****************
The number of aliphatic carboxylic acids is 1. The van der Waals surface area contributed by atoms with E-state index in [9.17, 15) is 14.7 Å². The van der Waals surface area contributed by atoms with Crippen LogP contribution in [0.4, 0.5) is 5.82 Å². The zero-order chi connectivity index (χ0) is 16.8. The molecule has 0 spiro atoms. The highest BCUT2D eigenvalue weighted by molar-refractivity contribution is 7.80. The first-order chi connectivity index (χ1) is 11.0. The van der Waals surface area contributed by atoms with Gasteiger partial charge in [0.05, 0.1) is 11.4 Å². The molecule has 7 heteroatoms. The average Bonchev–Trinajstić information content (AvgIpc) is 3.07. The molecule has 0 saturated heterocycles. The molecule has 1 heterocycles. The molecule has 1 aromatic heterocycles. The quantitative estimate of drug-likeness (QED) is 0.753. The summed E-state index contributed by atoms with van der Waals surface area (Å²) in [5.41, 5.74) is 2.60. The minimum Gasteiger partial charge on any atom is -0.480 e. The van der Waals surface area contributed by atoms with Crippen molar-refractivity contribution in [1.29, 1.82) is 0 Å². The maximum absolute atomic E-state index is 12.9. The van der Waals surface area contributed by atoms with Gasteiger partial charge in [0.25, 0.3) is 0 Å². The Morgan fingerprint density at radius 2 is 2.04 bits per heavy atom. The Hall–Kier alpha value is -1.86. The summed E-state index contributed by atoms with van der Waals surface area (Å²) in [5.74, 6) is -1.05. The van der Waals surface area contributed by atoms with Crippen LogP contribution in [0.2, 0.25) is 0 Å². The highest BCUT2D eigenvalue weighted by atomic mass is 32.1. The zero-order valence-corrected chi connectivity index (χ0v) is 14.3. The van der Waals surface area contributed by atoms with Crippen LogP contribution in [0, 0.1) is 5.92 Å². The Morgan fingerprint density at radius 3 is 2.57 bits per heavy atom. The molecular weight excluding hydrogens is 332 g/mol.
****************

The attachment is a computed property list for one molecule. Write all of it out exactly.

The number of aliphatic carboxylic acids is 1. The van der Waals surface area contributed by atoms with E-state index in [9.17, 15) is 14.7 Å². The van der Waals surface area contributed by atoms with Crippen LogP contribution in [0.4, 0.5) is 5.82 Å². The zero-order chi connectivity index (χ0) is 16.8. The molecule has 0 spiro atoms. The highest BCUT2D eigenvalue weighted by molar-refractivity contribution is 7.80. The first-order chi connectivity index (χ1) is 11.0. The van der Waals surface area contributed by atoms with Gasteiger partial charge in [0.05, 0.1) is 11.4 Å². The molecule has 7 heteroatoms. The average Bonchev–Trinajstić information content (AvgIpc) is 3.07. The molecule has 0 saturated heterocycles. The molecule has 1 heterocycles. The molecule has 1 aromatic heterocycles. The quantitative estimate of drug-likeness (QED) is 0.753. The summed E-state index contributed by atoms with van der Waals surface area (Å²) in [5.41, 5.74) is 2.60. The minimum Gasteiger partial charge on any atom is -0.480 e. The van der Waals surface area contributed by atoms with Crippen molar-refractivity contribution in [1.29, 1.82) is 0 Å². The maximum absolute atomic E-state index is 12.9. The van der Waals surface area contributed by atoms with Gasteiger partial charge in [0.25, 0.3) is 0 Å². The Morgan fingerprint density at radius 2 is 2.04 bits per heavy atom. The Hall–Kier alpha value is -1.86. The summed E-state index contributed by atoms with van der Waals surface area (Å²) in [5.74, 6) is -1.05. The van der Waals surface area contributed by atoms with Crippen LogP contribution in [0.2, 0.25) is 0 Å². The highest BCUT2D eigenvalue weighted by atomic mass is 32.1. The zero-order valence-corrected chi connectivity index (χ0v) is 14.3. The van der Waals surface area contributed by atoms with Crippen LogP contribution in [0, 0.1) is 5.92 Å². The Morgan fingerprint density at radius 3 is 2.57 bits per heavy atom. The molecular weight excluding hydrogens is 332 g/mol.